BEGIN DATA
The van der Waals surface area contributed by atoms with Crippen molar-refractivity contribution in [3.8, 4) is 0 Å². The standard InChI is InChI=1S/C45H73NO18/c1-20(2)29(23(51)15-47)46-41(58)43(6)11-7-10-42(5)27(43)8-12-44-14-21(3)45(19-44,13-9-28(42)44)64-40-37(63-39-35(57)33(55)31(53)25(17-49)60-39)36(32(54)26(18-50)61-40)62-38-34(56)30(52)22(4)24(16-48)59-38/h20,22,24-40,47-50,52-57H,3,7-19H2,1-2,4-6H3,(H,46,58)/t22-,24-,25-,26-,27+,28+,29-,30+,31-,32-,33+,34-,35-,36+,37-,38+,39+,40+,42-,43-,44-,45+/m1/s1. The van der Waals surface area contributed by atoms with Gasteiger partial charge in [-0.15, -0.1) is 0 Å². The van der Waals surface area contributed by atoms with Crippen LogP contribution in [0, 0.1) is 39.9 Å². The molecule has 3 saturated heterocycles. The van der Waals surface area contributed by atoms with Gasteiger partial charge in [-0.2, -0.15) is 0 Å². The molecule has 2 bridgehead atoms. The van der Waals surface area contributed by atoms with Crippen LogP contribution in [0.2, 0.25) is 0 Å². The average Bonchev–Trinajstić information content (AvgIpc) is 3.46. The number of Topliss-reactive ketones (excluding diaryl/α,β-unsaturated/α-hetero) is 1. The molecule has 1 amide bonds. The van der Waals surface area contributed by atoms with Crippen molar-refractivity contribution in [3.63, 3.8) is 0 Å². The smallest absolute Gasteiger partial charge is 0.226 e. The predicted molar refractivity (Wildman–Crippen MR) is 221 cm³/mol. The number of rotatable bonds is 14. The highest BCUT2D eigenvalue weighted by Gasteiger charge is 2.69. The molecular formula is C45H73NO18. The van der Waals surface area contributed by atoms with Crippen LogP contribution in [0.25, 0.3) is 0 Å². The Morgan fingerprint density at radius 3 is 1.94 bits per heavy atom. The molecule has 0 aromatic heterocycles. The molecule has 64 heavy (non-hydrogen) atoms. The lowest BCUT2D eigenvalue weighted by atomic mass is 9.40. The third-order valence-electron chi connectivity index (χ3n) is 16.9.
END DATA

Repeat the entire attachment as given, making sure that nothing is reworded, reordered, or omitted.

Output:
The van der Waals surface area contributed by atoms with Crippen molar-refractivity contribution in [3.8, 4) is 0 Å². The standard InChI is InChI=1S/C45H73NO18/c1-20(2)29(23(51)15-47)46-41(58)43(6)11-7-10-42(5)27(43)8-12-44-14-21(3)45(19-44,13-9-28(42)44)64-40-37(63-39-35(57)33(55)31(53)25(17-49)60-39)36(32(54)26(18-50)61-40)62-38-34(56)30(52)22(4)24(16-48)59-38/h20,22,24-40,47-50,52-57H,3,7-19H2,1-2,4-6H3,(H,46,58)/t22-,24-,25-,26-,27+,28+,29-,30+,31-,32-,33+,34-,35-,36+,37-,38+,39+,40+,42-,43-,44-,45+/m1/s1. The van der Waals surface area contributed by atoms with Gasteiger partial charge in [-0.15, -0.1) is 0 Å². The van der Waals surface area contributed by atoms with Crippen LogP contribution in [0, 0.1) is 39.9 Å². The molecule has 3 saturated heterocycles. The van der Waals surface area contributed by atoms with Gasteiger partial charge in [-0.2, -0.15) is 0 Å². The molecule has 2 bridgehead atoms. The van der Waals surface area contributed by atoms with Crippen LogP contribution in [0.2, 0.25) is 0 Å². The average Bonchev–Trinajstić information content (AvgIpc) is 3.46. The number of Topliss-reactive ketones (excluding diaryl/α,β-unsaturated/α-hetero) is 1. The molecule has 1 amide bonds. The van der Waals surface area contributed by atoms with Crippen molar-refractivity contribution in [3.63, 3.8) is 0 Å². The smallest absolute Gasteiger partial charge is 0.226 e. The predicted molar refractivity (Wildman–Crippen MR) is 221 cm³/mol. The number of rotatable bonds is 14. The highest BCUT2D eigenvalue weighted by Gasteiger charge is 2.69. The molecular formula is C45H73NO18. The van der Waals surface area contributed by atoms with Crippen LogP contribution in [0.25, 0.3) is 0 Å². The Morgan fingerprint density at radius 3 is 1.94 bits per heavy atom. The molecule has 0 aromatic heterocycles. The molecule has 64 heavy (non-hydrogen) atoms. The lowest BCUT2D eigenvalue weighted by atomic mass is 9.40. The third-order valence-electron chi connectivity index (χ3n) is 16.9.